“There are no curses, only mirrors
held up to the souls of gods and mortals.”
–“Demeter’s Prayer to Hades,” Rita Dove
The turning of the seasons, the tension of life and death. A myth where the goddess that grows seeks her daughter back from the god of death. Okay, fine the god of the underworld. But death sounds so much more dramatic.
And that is what Dove’s poem (which you can read in its entirety here) focuses on–the dramatic. Not the dramatic for drama’s sake though. “Demeter’s Prayer to Hades” pulls on the mythos that lies behind it. This is drama with a purpose. The Greeks explain the seasons; Dove faces intentions and reality. A goddess’s daughter is traded between Olympus and the Underworld; a human being explores belief and knowledge.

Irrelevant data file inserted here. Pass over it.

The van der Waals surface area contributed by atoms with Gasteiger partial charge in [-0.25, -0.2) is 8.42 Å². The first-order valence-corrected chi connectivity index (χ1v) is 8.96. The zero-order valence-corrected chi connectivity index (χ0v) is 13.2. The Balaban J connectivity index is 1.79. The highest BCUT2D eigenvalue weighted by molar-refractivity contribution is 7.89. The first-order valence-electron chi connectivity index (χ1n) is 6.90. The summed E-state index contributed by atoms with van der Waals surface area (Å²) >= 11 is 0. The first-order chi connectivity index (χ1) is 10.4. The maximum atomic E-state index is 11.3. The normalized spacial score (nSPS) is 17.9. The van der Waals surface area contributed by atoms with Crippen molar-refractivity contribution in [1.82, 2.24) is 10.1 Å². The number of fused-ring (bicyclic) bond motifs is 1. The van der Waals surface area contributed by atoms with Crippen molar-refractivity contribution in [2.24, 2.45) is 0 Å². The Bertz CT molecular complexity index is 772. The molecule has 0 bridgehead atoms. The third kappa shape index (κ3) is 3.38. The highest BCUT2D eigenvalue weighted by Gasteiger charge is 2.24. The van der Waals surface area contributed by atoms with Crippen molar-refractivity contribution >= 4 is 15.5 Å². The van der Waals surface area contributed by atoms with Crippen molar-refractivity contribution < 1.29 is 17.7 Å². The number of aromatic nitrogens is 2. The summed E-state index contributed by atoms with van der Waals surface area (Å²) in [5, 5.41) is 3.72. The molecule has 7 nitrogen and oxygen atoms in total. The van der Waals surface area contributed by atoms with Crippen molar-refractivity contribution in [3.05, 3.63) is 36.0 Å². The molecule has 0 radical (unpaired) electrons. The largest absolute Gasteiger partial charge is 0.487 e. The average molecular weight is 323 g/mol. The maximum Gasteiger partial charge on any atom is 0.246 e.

To be honest, I don’t entirely understand what Dove is saying in her poem. I feel the tension–the sorrow and the beauty mixed–nevertheless. I can’t help but thinking that this poem-prayer knows something about myself, and I look forward to turning its melancholic curse into a mirror.